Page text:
Tag: memory


If you care about your mind, you must have meditated – at least once in your life. Dig back into that memory and tell us what type of a meditator you are. The fidget: you just can’t sit still! Hasn’t it been ages already? The sleeper: did you just snore? The planner: this sitting idle is killing you! You might as well plan for tomorrow! You know that meditation is a technique to calm the mind, intensify focus, and improve brain function.
You have it in your mouthwash, your iced tea, and your lip balm. We are talking about spearmint (Mentha spicata), a herb of the mint family. You may also know it as garden mint or common mint. Spearmint is best known for its digestive benefits. [Table] Why It’s So Great 1. Helps with Digestion If you have reasons to worry about the social nuisance called flatulence, reach out for a cup of spearmint tea.
Four herbs are referred to as shankhpushpi – Convolvulus pluricaulis, Evolvulus alsinoides, Clitoria ternatea, and Canscora decussate. Convolvulus pluricaulis is considered the “true” shankhpushpi, while the other three are considered replacements depending on their availability in a geographical area. Best known as a brain tonic, shankhpushpi has its entire aerial part chipping in beneficial compounds. Here’s what they carry: Convolamine seems to be the champion compound in most research studies, though we’re certain there’s a greater synergy at work.
A regular for those nurturing a sweet tooth through candies, chewing gums, and beverages, licorice root is popular for being just that – sweet. However, it has so much more to offer than flavor alone. Packed into its root are compounds that travel to your liver, kidneys, lungs, and heart and can do you a world of good because of it. Before getting into the details of how exactly it helps, let’s address a concern that some people may have about its consumption.
The fresh burst of flavor typically delivered by fennel seeds can be accredited to a compound called anethole – also found in anise and licorice. Anethole is health promoting and together with other compounds, brings a range of benefits to the table, quite literally. The seeds render most of the benefits, so they’re what you should stock up on. Why It’s So Great 1. Promotes Digestive Health Digestive distress can often be traced back to menacing molecules called free radicals.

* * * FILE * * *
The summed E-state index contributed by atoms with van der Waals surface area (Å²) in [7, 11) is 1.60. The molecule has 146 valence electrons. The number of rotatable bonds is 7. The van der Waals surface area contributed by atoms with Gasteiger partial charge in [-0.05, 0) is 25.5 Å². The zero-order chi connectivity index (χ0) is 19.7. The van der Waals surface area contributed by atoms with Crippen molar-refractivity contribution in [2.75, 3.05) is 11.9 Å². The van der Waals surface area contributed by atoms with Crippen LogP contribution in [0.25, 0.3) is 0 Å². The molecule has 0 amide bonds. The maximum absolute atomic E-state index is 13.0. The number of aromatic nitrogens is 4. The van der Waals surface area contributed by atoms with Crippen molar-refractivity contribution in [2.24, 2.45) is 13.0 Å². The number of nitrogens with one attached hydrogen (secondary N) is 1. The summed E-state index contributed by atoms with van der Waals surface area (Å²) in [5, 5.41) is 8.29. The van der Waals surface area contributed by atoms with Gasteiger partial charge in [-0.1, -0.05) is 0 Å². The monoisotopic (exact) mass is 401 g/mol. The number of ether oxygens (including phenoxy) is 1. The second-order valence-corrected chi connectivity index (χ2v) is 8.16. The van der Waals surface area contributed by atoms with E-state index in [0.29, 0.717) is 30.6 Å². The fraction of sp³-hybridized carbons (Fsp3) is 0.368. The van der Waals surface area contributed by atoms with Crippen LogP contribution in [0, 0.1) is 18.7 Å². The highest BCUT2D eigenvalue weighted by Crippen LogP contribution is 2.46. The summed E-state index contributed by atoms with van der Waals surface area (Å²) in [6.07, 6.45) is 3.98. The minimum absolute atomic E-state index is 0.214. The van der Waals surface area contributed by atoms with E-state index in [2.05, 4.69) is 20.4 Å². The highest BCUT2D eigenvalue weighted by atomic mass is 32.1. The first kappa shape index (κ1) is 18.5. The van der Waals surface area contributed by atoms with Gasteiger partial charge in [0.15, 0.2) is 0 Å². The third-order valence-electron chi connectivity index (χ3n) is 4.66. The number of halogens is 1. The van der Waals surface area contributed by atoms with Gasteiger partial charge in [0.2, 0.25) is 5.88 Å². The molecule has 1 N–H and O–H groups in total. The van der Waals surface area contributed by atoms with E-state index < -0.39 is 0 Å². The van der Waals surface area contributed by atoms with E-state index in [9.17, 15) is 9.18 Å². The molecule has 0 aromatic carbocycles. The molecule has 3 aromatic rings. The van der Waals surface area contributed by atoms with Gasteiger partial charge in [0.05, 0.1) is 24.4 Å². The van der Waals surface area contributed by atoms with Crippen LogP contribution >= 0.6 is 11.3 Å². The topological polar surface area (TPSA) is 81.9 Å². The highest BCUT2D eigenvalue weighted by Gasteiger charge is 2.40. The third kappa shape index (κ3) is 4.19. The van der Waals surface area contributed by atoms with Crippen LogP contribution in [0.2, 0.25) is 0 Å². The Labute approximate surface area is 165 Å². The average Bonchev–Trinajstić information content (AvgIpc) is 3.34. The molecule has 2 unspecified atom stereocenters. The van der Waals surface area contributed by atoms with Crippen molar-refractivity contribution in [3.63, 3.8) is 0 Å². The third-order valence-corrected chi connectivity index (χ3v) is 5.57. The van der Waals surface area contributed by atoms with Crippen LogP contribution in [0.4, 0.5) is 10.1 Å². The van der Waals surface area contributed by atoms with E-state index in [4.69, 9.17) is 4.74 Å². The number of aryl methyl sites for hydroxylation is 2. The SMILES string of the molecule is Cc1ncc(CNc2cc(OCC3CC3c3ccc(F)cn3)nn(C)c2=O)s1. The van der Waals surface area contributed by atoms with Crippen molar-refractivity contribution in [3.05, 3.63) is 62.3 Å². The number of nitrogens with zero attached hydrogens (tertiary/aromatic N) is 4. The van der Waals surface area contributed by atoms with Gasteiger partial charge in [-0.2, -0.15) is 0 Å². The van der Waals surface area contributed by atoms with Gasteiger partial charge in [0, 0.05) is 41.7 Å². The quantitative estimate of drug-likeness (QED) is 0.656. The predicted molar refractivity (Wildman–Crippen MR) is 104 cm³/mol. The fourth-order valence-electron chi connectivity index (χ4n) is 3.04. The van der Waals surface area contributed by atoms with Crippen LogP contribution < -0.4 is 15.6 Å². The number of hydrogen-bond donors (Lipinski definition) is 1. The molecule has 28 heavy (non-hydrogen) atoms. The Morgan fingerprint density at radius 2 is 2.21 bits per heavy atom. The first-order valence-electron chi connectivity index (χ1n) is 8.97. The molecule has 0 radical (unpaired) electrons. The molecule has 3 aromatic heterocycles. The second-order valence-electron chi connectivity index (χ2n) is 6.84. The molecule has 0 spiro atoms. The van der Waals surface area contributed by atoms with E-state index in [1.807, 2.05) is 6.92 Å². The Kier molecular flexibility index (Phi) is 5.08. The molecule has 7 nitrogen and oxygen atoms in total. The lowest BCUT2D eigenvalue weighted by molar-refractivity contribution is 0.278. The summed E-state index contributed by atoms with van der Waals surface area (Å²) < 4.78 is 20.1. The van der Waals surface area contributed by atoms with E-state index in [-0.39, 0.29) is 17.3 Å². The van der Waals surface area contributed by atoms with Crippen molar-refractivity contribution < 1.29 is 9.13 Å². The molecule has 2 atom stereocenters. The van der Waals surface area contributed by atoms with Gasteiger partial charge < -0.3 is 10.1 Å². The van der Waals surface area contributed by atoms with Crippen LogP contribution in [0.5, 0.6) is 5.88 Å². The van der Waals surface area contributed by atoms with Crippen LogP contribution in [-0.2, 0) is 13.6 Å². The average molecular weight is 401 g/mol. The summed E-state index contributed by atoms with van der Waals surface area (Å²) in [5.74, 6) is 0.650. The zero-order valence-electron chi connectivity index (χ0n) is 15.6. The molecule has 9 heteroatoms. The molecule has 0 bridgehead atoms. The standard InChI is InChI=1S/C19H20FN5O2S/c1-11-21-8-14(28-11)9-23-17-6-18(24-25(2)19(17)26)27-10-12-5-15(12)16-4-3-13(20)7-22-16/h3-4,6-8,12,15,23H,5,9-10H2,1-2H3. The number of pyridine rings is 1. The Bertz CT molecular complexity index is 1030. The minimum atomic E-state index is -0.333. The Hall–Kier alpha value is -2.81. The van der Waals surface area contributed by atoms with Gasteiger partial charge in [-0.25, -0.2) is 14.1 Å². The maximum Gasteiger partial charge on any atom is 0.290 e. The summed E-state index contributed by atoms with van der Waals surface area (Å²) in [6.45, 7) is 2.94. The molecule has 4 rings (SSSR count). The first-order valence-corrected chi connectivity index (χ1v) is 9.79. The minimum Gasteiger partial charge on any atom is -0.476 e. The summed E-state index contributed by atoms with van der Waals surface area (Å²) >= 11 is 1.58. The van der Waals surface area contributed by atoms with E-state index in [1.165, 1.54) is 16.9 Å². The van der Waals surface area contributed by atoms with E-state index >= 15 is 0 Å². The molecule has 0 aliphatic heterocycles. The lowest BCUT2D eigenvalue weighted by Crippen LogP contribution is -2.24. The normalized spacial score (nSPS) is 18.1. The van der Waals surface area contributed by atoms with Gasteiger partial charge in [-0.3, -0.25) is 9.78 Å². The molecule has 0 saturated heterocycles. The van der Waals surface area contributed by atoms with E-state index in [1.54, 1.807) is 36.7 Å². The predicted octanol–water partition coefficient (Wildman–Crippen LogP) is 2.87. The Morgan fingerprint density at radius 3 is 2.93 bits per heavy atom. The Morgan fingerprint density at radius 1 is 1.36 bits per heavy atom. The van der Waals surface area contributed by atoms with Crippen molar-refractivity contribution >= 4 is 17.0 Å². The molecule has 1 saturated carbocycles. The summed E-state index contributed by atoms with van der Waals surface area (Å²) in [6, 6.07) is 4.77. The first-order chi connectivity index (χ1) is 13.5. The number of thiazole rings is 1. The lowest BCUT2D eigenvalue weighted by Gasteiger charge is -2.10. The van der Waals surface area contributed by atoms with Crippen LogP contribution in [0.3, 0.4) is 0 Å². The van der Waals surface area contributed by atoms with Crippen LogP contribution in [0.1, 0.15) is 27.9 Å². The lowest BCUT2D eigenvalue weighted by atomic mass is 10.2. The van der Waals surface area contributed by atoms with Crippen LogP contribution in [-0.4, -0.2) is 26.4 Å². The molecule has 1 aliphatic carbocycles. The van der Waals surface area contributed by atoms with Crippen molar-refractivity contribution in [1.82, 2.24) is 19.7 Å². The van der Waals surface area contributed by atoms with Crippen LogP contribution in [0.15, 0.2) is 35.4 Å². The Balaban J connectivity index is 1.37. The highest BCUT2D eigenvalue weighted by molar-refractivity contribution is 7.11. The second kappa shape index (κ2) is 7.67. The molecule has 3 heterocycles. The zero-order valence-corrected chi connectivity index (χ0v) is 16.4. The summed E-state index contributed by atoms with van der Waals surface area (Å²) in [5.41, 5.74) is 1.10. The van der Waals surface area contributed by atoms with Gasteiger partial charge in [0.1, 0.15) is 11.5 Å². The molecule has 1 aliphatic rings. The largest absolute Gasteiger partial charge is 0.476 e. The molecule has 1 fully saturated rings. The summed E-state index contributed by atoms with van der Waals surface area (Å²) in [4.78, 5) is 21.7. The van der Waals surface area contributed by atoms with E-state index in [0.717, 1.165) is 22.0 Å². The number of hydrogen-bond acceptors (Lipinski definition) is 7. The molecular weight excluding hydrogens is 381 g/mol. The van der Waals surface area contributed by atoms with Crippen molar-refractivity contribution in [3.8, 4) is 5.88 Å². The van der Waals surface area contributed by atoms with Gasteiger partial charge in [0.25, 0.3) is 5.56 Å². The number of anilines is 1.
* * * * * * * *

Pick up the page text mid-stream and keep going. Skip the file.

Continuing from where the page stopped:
Your brain is your body’s master switch. If it’s not functioning at its best, several other parts of your body aren’t too. Brain function and mental health are typically governed by your innate metabolic personality or prakruti. In fact, your brain activity reflects your prakruti. For instance, in ‘light and quick’ people, the frontal executive system of the brain, which deals with attention switching, detecting errors, decision making, and emotional input, is more active than in ‘slow and steady’ people.
A creeping marsh plant, brahmi is all kinds of good for your brain. It is also an adaptogen – which means it helps your body cope with both physical and mental stress. The leaves are especially valuable with their arsenal of health-promoting compounds. Here’s a quick look: Though the bacosides steal most of the limelight for brahmi’s health benefits, we can’t ignore the fact that medicinal herbs are a lot more complex than isolated compounds.